Bengal elections begin on March 27; state stares at bi-polar contest
The eight-phase West Bengal assembly elections will begin on March 27, announced the Election Commission on Friday. The eastern state is looking at a bi-polar contest between the ruling Trinamool Congress (TMC) and the Bharatiya Janata Party (BJP) with the CPI(M) and its Left Front partners, the Congress and cleric Abbasuddin Siddiqui’s Indian Secular Front trying to emerge as the third contender in some districts.
Chief minister Mamata Banerjee has projected the political battle as a personal one because of the Central Bureau of Investigation’s (CBI) ongoing investigation into the multi-crore coal smuggling scam in which the agency has questioned her nephew and Lok Sabha MP Abhishek Banerjee’s wife and sister-in-law. The CM has sharpened her attack on the BJP since last week, declaring at her rallies that it is she who would be contesting all the 294 assembly seats.
“Threats of jail sentence cannot scare us...I will not surrender as long as I am alive. You cannot break our spine. A tiger cub is not scared of cats and mice,” she said at an event on Kolkata on January 21.
To oust her government, the BJP has also pulled out all the stops with Prime Minister Narendra Modi visiting Bengal three times in 30 days since January 23, followed by Union home minister Amit Shah, BJP president JP Nadda and more than 30 Union ministers and senior BJP leaders from other states who Banerjee calls “outsiders with no roots in Bengal.” Many of these BJP leaders are camping in Bengal. The party is holding more than a dozen events every day.
To trace the growth of the BJP vis-à-vis that of the TMC’s, political experts often look at 2009 Lok Sabha elections, when the TMC was not in power in Bengal. The Left Front secured 43.3% votes but won only 15 seats. In comparison, 19 seats went to the TMC although its vote share was 31.18%. In that election, the BJP got only 6.14% votes and one seat in Bengal.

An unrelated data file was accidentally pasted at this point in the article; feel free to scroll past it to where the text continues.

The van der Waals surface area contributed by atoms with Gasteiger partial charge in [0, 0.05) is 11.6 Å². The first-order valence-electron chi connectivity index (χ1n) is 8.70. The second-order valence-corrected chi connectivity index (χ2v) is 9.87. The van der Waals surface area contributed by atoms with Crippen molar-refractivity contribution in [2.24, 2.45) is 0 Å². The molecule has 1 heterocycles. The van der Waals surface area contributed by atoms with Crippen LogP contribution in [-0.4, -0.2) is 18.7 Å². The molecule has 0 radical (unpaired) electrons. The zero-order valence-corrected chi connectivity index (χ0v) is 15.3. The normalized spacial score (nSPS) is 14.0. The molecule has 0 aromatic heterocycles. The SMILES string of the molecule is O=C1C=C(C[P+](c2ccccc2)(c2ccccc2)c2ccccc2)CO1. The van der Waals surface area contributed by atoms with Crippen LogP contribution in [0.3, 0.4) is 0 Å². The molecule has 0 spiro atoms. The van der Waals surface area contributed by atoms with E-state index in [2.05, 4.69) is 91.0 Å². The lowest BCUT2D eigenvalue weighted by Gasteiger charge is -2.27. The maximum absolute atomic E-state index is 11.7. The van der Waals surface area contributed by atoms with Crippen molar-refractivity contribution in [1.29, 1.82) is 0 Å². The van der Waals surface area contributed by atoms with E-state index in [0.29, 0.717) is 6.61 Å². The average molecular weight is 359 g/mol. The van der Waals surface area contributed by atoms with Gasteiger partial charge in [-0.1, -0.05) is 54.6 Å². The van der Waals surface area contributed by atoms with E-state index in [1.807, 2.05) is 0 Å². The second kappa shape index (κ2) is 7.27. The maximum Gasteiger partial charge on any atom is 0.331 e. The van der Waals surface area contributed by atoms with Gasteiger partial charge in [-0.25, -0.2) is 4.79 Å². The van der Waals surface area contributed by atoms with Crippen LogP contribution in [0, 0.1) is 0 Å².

The BJP has drastically improved its position since, winning two Lok Sabha seats in 2014 and 18 seats in 2019 and targeting at least 200 of the 294 seats in these elections. In terms of vote share in the 2019 polls, the TMC got 43.69% against BJP’s 40.64 %. The CPI(M)’s vote share came down to 6.34 % while the Congress got only 5.67%.
The most impressive achievement of the BJP in the last election was its penetration in regions with tribal voters, such as the districts of Purulia, Bankura, West Midnapore and also parts of north Bengal where it managed to win seven out of the region’s eight Lok Sabha seats.
The BJP’s success in north Bengal and the south Bengal districts of Nadia and Hooghly is seen as a sign of the party’s popularity among Hindus who are either descendants of refugees from Bangladesh or who crossed the border when they were younger to escape religious persecution.
The same applies to the Dalit Matua community which helped the BJP win the Bongaon Lok Sabha seat in North 24 Parganas district. In the same district, support of Hindi-speaking people from Bihar and other states helped the party bag the Barrackpore Lok Sabha seat as well.